The Philadelphia-based St. Vincent and the Grenadines Organization of Pennsylvania, Inc. (SVGOP) has finally elected its first female president.
Arlette Dopwell-James, the younger sister of popular local broadcaster Ferrand “Randy D” Dopwell, was recently elected to head the very vibrant group, replacing James Cordice, who declined re-election after six years at the helm.
Dopwell-James, who served as Cordice’s vice president, officially took up the top position on Feb. 13 at an elaborate swearing-in ceremony.
She becomes the organization’s fourth president, following the footsteps of Cordice, Kenrick Mitchell and Lorenzo DeCaul.
On her way up, Dopwell-James, who joined the group in 1998, held several positions, besides vice president, including Tea Party Committee chairperson and corresponding secretary.
She told Caribbean Life that her plans for the group are to “basically continue to do the things the past presidents have been doing, lauding them, especially Cordice, for their stewardship.
“He [Cordice] has done an excellent job as president of SVGOP,” she said, adding that “much was accomplished over the past year.”
Dopwell-James said she will continue working on plans to “obtain a building that the SVGOP can call home,” and establish, among other things, a “more supportive network” with nationals at home and in Pennsylvania.
“This will increase membership and enable SVGOP to serve more effectively,” she said.
In addition, Dopwell-James, who was very instrumental in the establishment of SVGOP’s youth mentoring program, said she will continue working closely with the youth.
The former Brownie and Girls Guide said her proudest moment was watching the SVGOP youth perform on SVG Day at the Caribbean Festival in Philadelphia; at the Penn’s landing arena on Aug. 23, 2009; and at the official hoisting of the Vincy flag, on Nov. 19 last year, on Benjamin Franklin Parkway in Philadelphia.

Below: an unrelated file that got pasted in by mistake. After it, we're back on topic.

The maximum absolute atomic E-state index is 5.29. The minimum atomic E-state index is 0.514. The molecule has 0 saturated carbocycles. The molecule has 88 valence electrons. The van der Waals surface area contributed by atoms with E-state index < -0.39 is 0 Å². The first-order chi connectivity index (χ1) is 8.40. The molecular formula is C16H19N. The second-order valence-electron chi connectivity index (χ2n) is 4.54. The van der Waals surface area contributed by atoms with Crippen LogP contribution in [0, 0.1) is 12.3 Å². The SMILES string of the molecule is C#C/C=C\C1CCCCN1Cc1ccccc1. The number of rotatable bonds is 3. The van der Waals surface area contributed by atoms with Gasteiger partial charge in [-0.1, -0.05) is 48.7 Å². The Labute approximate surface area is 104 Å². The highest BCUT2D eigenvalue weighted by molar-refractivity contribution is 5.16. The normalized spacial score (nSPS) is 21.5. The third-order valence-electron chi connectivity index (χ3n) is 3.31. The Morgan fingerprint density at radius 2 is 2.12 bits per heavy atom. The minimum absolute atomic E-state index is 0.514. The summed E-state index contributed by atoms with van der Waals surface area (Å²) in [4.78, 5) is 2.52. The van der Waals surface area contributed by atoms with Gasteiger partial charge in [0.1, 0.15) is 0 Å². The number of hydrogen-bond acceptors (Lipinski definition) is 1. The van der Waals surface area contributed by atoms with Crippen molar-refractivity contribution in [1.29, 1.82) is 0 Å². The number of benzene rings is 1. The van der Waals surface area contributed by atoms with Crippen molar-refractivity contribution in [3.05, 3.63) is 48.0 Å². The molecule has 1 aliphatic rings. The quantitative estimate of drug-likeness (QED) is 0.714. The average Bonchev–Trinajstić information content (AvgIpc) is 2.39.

A fervent education advocate, the former Girls High School and Bishop’s College, Kingstown, St. Vincent and the Grenadines’ student said she would push the group’s Education Committee to develop a “networking system” between high school and college students in Pennsylvania and SVGOP.
She said this would enable the group to “keep in touch with the students and find out how they are doing, encourage the students to assist us with the youths, as well as to become members of SVGOP, bringing fresh ideas and faces to the group.”
“I would also like for us to set up a scholarship fund in which we can further assist students here in the community, as well as at home in their educational endeavors,” said Dopwell-James, disclosing that SVGOP showcases local high school and college students at its Annual Tea Party and Graduate Recognition ceremony.
She said she would also develop greater contacts and consolidate relationships with Vincentian nationals and organizations in the Diaspora, including the Brooklyn, New York-based umbrella group, Council of St. Vincent and the Grenadines’ Organizations, U.S.A. Inc. (COSAGO).
Dopwell-James said she is “feverishly anticipating the arrival” of Vincentian secondary school athletes, in a few months, who will participate, for the very first time, in the popular Penn Relays in Pennsylvania. The Thomas Saunders Secondary School in Kingstown has already expressed keen interest in participating in the games.
Dopwell-James first migrated in 1980 to Winnipeg, Canada, in joining one of her brothers. She subsequently joined her sisters in Philadelphia, where she currently resides.
She holds an Applied Science degree in Early Childhood Education with honors, and worked as an assistant teacher and lead teacher at an early childhood learning facility in Philadelphia.
“I have total confidence that Ms. Dopwell-James will lead the Vincentian community in the Delaware valley in the same direction that I have,” said Cordice, now SVOP’s public relations officer.
“She will succeed where I failed, because I will work with her,” he added. “She will be a better president than I was, because I will support her 100 percent.
“In the past two years, my diligence as a president was exemplified by the total support of Ms. Dopwell-James,” Cordice continued. “There’s so much stress in managing the SVGOP, but I became better and stronger because her shoulders were always there to help me carry the load.”